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  • Hello, and welcome back to the Note

  • The love of money, or avarice, or greed, is a sin. That's an ancient church teaching,

  • but gods and men have always mixed awkwardly, particularly here in Wall Street, and it turns out that greed can be bad for your wealth

  • Now, State Street's Center for Applied Research, Suzanne Duncan conducted research in more than 20 countries, and that showed you'll be a more successful investor if you don't love money for its own sake

  • The more that people love money, the more money they actually lose

  • And we define love of money by asking a series of questions to test their emotional attachment to money, and that's really what it's all about

  • What matters is the modern understanding of behavioral biases. We are all of us hardwired to want to buy at the top and sell at the bottom for example

  • and it turns out that those biases are exacerbated if you love money for its own sake

  • We found through the data that these high lovers of money, they actually make worse financial decisions, and they have worse financial outcomes as a result

  • If you love money, you're more susceptible to three major behavioral bias categories that we found

  • First is you're much more susceptible to instant gratification. In case you want a cocktail party term, this is hyperbolic discounting

  • Much more susceptible to this instant gratification, so you want the money, you want the money now,

  • and you're much less willing to set enough money aside to say comfortably retire

  • The second category that we found is looking at this hyperactive sort of behavior around trading, frequency

  • They trade too often, they watch the markets, which leads to the third behavior that we saw, which is very susceptible to greed and fear-based motives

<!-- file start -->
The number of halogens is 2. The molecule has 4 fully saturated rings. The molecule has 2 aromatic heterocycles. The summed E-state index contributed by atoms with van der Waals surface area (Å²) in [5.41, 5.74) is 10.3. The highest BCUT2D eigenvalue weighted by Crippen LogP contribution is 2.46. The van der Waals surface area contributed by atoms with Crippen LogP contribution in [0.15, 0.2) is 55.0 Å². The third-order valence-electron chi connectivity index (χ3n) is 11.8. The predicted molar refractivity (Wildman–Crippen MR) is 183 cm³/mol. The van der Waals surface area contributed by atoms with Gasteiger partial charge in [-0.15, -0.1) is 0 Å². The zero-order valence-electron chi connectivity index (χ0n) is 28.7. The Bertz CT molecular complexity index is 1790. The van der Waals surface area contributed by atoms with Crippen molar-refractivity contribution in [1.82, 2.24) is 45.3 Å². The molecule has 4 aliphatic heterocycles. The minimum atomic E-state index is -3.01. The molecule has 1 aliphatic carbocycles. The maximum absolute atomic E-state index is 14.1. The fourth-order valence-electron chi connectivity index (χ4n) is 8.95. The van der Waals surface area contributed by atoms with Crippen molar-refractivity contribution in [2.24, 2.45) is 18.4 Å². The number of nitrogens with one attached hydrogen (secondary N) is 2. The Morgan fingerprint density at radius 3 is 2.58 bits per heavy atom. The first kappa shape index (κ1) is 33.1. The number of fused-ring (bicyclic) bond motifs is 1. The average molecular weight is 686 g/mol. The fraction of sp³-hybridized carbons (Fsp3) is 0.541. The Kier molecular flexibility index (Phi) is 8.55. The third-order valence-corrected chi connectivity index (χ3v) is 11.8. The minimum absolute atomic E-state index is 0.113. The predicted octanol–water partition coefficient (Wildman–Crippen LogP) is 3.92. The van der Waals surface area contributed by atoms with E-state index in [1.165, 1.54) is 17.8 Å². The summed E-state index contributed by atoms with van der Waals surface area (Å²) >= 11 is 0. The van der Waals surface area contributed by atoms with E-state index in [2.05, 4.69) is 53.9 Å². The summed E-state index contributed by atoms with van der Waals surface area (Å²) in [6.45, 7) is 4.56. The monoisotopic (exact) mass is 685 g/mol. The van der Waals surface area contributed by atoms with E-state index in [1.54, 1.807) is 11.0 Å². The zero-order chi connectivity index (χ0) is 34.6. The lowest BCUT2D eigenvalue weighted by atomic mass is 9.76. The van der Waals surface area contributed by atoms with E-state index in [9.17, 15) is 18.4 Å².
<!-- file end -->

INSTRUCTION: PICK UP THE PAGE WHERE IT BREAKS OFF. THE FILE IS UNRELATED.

• The tendency to buy high, sell low, depending upon what the markets are doing

  • Now, in general, there's a close link between avarice and economic development

  • In poor countries that are growing fast, people tend to care a lot about money. For example, in China or India

  • In prosperous countries that have been stable for a long time, such as the Netherlands or Switzerland, people don't care so much about money. The big outlier to all of this - the US

  • The US is in fact the one biggest outlier, and it is much higher in the scale of love of money than what we would have originally anticipated

  • We found very tight correlations with those countries that have a low level of human development and/or prosperity. They also have a high love of money

  • The US is clearly the outlier here because we don't have those problems with respect to the infrastructure that's been built out,

  • so we should've come to the point where we could realize self-actualization, but we haven't yet in this country

  • It's irrational love of money that creates opportunities for the rest of us

  • Wall Street has turned into a great financial center by exploiting the greed and avarice of others

  • So what should we do about this? Focus on the goal, the ends, not the means, and perhaps listen to some religious advice

Hello, and welcome back to the Note

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